With Federal Funds, Lakewood Will Launch Opiate Treatment Programs


Building on the momentum started by Colerain Township's multifaceted approach to the opiate addiction crisis, the city of Lakewood will deploy its own lineup of treatment programs this fall. The leaning-in approach to Ohio's problem is working in Hamilton and Summit counties; now, Lakewood joins the fight alongside other communities in Cuyahoga and Lorain counties.

The measure was unveiled in a story by The Plain Dealer's Brie Zeltner, wherein Mayor Mike Summers lays bare the problem: "We're overwhelmed," he told Zeltner. "I think conventional wisdom was 'this will get better.' It's not getting better."

The Alcohol, Drug Addiction and Mental Health Services Board of Cuyahoga County will help Lakewood launch its Project SOAR, which blends a community support program with "rapid response" emergency services, the sort of programs that connect police and EMS personnel directly with overdose victims. Colerain Public Safety Director Dan Meloy has provided many cities in Ohio with everything that his own township has learned about the process earlier this year. Lakewood's program will even take it a step further.

Much like the response programs in other cities in Ohio, Project SOAR will bring "peer support specialists" to the emergency department in Lakewood to meet with overdose patients in the immediate aftermath of treatment. Those specialists will be former addicts themselves, people who can speak directly to the mindset and environment in which current addicts find themselves.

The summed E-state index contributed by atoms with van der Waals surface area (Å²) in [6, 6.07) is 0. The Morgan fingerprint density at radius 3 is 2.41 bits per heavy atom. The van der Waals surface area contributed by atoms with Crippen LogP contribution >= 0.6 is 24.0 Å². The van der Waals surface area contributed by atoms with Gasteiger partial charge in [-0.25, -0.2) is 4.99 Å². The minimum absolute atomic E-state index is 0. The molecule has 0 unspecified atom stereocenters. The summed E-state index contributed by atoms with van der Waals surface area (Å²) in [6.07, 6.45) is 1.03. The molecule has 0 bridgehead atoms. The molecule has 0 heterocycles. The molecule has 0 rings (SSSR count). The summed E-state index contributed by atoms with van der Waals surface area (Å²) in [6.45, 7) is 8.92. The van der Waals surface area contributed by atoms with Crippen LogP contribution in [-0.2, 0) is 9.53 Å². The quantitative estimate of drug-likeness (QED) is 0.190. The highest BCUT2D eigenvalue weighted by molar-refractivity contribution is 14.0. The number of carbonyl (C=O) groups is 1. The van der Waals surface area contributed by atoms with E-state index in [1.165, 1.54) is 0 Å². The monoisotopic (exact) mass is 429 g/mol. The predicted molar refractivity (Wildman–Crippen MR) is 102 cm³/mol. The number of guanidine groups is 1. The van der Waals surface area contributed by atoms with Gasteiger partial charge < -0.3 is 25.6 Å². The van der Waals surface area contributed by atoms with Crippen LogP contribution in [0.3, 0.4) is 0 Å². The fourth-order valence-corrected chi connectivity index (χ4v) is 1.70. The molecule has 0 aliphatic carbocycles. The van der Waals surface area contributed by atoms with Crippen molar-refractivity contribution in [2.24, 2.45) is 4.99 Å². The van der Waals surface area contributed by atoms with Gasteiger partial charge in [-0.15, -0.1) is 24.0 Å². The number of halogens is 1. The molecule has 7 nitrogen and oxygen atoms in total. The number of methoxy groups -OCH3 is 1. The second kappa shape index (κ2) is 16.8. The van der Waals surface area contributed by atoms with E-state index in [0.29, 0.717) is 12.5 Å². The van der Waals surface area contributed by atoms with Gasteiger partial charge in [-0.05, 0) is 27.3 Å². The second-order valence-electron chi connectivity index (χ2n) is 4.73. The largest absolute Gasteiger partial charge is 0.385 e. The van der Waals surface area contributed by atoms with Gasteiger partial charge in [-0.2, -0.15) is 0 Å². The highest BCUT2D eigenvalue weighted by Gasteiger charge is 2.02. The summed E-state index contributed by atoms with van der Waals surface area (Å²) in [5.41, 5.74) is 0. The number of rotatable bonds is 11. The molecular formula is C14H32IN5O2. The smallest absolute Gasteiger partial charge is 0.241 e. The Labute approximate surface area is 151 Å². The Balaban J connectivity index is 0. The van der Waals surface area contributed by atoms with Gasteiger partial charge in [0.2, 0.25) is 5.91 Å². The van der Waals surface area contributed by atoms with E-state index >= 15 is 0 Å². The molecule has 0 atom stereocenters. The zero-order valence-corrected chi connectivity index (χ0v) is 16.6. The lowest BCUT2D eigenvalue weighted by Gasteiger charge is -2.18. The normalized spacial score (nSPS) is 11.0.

Last year, 31 people overdosed and died in Lakewood. Already this year, 11 people have fatally overdosed. Trending data points in that city and in Cuyahoga County suggest the death toll will continue to rise before being brought down by some countervailing force. The hope is that these rapid response teams will start the momentum in the opposite direction.

Lakewood's Project SOAR is expected to be funded by a $300,000 federal Bureau of Justice Assistance grant. (The city hopes to hear back soon on that.)

We welcome readers to submit letters regarding articles and content in Cleveland Scene. Letters should be a minimum of 150 words, refer to content that has appeared on Cleveland Scene, and must include the writer's full name, address, and phone number for verification purposes. No attachments will be considered. Writers of letters selected for publication will be notified via email. Letters may be edited and shortened for space.

Email us at news@clevescene.com.

Support Local Journalism.
Join the Cleveland Scene Press Club

Local journalism is information. Information is power. And we believe everyone deserves access to accurate independent coverage of their community and state. Our readers helped us continue this coverage in 2020, and we are so grateful for the support.

Help us keep this coverage going in 2021. Whether it's a one-time acknowledgement of this article or an ongoing membership pledge, your support goes to local-based reporting from our small but mighty team.

Join the Cleveland Scene Press Club for as little as $5 a month.